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Adoremus, Society for the Renewal of the Sacred Liturgy

Online Edition:
March 2013
Vol. XIX, No. 1

CDF Prefect Addresses First Symposium of Ordinariate in Houston

Archbishop Gerhard Müller, prefect of the Congregation for the Doctrine of the Faith (CDF), gave the keynote address at “The Mission of the Ordinariate,” a symposium marking the first anniversary of the Personal Ordinariate of the Chair of St. Peter, established for Anglicans entering the Catholic Church in the United States and Canada. The symposium was held February 2-3 at St. Mary’s Seminary in Houston, Texas; it was Archbishop Müller’s first trip to the United States since he became prefect of the CDF last year.

Three ordinariates have been established since Pope Benedict’s 2009 Apostolic Constitution Anglicanorum coetibus (Anglican groups). The others are the Ordinariate of Our Lady of Walsingham (UK) and the Ordinariate of Our Lady of the Southern Cross (Australia).

Other prelates who attended the ordinariate symposium were Cardinal Daniel DiNardo of Galveston-Houston, chairman-elect of the US bishops’ Committee on Divine Worship; Cardinal Donald Wuerl of Washington, Vatican delegate for the implementation of Anglicanorum coetibus in the United States; Bishop Kevin Vann of Orange, who heads the Pastoral Provision for individual Anglicans entering the Church; and Monsignor Jeffrey Steenson, ordinary of the Ordinariate of St. Peter.

Archbishop Müller focused his address, “The Call to Communion: Anglicanorum coetibus and Ecclesial Unity,” on the essence of unity/communion as the basis of establishing the ordinariates, and explained their structure within the Church. “The unity of the one and the many is a key insight of Anglicanorum coetibus,” he said:

"The unity of the Church is an image of the eternal unity of God, and according to that heavenly pattern, unity is not achieved by an elimination of distinctiveness. The unity of faith, therefore, permits a diversity of expression of that one faith. This is what is meant in the Apostolic Constitution when it says that groups of Anglicans can enter into communion with the Catholic Church while preserving elements of the distinctive Anglican spiritual and liturgical patrimony. The diversity in liturgical expressions, in some governance structures and in parochial culture does not threaten ecclesial communion. The overarching structure which holds together these expressions is the faith of the Church, ever ancient and ever new, and expressed eloquently in the Catechism of the Catholic Church."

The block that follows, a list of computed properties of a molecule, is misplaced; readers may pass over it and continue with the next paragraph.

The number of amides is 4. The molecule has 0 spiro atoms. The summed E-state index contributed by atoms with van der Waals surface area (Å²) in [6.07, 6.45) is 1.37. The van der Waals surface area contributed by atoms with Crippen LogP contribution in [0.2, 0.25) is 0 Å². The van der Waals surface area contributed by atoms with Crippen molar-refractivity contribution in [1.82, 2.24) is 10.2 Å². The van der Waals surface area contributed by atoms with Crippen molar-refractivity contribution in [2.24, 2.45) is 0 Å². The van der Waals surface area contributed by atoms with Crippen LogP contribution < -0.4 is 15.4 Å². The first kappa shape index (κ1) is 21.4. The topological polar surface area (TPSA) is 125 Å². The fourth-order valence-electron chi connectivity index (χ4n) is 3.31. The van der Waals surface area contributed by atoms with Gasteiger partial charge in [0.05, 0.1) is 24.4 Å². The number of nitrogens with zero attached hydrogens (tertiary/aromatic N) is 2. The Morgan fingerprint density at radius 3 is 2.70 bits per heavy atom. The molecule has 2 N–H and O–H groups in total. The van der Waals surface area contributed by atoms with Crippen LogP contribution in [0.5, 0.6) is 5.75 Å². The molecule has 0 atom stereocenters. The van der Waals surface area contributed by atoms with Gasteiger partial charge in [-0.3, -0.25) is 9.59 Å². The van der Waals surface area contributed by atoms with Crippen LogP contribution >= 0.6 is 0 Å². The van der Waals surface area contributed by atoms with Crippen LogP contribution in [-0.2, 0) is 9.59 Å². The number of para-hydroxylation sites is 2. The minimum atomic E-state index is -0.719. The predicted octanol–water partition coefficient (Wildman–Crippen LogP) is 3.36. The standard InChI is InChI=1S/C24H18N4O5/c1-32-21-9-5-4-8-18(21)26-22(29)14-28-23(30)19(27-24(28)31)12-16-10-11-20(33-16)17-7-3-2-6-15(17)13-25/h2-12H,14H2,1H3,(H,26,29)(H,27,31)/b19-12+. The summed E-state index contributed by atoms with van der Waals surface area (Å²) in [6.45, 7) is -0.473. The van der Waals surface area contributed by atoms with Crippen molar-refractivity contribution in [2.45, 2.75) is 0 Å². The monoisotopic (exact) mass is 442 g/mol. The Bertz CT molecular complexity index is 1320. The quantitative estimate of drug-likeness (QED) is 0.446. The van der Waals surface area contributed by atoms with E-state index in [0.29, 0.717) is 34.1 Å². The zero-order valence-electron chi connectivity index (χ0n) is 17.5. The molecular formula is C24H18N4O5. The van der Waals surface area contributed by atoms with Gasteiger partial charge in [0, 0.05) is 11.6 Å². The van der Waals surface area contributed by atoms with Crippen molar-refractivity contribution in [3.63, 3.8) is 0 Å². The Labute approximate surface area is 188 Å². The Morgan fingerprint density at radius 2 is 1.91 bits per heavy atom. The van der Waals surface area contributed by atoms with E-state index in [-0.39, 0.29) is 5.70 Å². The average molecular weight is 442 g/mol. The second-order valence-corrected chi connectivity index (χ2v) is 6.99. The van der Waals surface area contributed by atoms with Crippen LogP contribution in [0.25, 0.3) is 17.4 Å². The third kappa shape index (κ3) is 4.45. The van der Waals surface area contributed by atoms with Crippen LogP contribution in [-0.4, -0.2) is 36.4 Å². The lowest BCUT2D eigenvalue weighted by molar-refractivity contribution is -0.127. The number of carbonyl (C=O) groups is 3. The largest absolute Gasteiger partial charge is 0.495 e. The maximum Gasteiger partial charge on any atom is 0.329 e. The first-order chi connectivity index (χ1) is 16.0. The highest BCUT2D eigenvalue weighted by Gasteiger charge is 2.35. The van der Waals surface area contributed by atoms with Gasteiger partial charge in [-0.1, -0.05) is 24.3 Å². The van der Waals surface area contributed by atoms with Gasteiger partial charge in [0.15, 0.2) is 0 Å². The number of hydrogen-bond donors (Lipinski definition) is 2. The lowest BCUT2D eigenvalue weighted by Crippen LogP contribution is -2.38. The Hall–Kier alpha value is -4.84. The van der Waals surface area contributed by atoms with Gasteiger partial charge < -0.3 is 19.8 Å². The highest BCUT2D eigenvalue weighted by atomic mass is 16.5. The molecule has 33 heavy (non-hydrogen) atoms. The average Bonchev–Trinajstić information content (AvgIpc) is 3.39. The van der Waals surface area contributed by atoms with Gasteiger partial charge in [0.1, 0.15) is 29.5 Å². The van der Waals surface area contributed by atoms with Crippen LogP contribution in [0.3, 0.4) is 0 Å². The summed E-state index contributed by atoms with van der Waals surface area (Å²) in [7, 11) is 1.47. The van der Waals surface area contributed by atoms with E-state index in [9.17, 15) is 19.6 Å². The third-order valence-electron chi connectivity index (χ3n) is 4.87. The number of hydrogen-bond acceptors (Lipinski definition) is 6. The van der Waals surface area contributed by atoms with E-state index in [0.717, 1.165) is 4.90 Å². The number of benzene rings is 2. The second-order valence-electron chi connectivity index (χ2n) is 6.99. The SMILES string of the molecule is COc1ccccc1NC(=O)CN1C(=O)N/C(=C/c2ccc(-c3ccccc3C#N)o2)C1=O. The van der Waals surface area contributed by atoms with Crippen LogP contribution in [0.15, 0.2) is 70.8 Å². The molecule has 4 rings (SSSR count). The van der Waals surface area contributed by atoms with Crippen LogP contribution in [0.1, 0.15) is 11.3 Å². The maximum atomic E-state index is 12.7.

A principal concern of the Ordinariates is liturgical texts. A special Vatican-appointed international working group, Anglicanae traditiones, is charged with producing common liturgical texts. Among the group’s members are Archbishop Salvatore Cordileone of San Francisco; Bishop Peter Elliott of Melbourne, Australia; Monsignor Andrew Burnham of the Ordinariate of Our Lady of Walsingham; Father Michael Lang of the London Oratory; and Monsignor Steven J. Lopes of the Congregation for Divine Worship.

Monsignor Lopes, in his address to the symposium, focused on the development of liturgical texts. He noted the complexity of incorporating Anglican traditions into the Catholic liturgy, given the “tremendous variety of liturgical forms in the Anglican world in general, and even within the three ordinariates.” He stressed that there must be a balance between “patrimony” (the Anglican liturgical tradition) and “primacy” (of the Catholic Church). “Particularly through its liturgical patrimony,” he said, the ordinariate “bears witness … to the great diversity of the Spirit’s gifts, demonstrating even today the vitality and variety still to be found in the Body of Christ for the good of all the members.”

The addresses by Archbishop Müller and Monsignor Lopes, and the response by Monsignor Steenson, are accessible on the website of the Ordinariate of the Chair of St. Peter: usordinariate.org/ —hhhitchcock

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